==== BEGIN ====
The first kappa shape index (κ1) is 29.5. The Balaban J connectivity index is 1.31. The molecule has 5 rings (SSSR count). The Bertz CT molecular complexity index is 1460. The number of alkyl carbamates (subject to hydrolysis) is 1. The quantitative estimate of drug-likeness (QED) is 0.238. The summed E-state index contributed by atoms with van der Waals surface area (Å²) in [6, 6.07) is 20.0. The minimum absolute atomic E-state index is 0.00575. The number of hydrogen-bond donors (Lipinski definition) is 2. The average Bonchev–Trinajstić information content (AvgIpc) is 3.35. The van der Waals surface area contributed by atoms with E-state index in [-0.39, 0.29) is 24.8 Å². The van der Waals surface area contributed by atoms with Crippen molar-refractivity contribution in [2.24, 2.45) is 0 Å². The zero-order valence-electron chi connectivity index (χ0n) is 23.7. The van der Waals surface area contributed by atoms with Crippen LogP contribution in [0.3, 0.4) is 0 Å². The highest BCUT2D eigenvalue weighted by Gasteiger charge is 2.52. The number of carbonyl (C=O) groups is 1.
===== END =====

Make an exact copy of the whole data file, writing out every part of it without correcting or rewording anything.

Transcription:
The first kappa shape index (κ1) is 29.5. The Balaban J connectivity index is 1.31. The molecule has 5 rings (SSSR count). The Bertz CT molecular complexity index is 1460. The number of alkyl carbamates (subject to hydrolysis) is 1. The quantitative estimate of drug-likeness (QED) is 0.238. The summed E-state index contributed by atoms with van der Waals surface area (Å²) in [6, 6.07) is 20.0. The minimum absolute atomic E-state index is 0.00575. The number of hydrogen-bond donors (Lipinski definition) is 2. The average Bonchev–Trinajstić information content (AvgIpc) is 3.35. The van der Waals surface area contributed by atoms with E-state index in [-0.39, 0.29) is 24.8 Å². The van der Waals surface area contributed by atoms with Crippen molar-refractivity contribution in [2.24, 2.45) is 0 Å². The zero-order valence-electron chi connectivity index (χ0n) is 23.7. The van der Waals surface area contributed by atoms with Crippen LogP contribution in [0.3, 0.4) is 0 Å². The highest BCUT2D eigenvalue weighted by Gasteiger charge is 2.52. The number of carbonyl (C=O) groups is 1.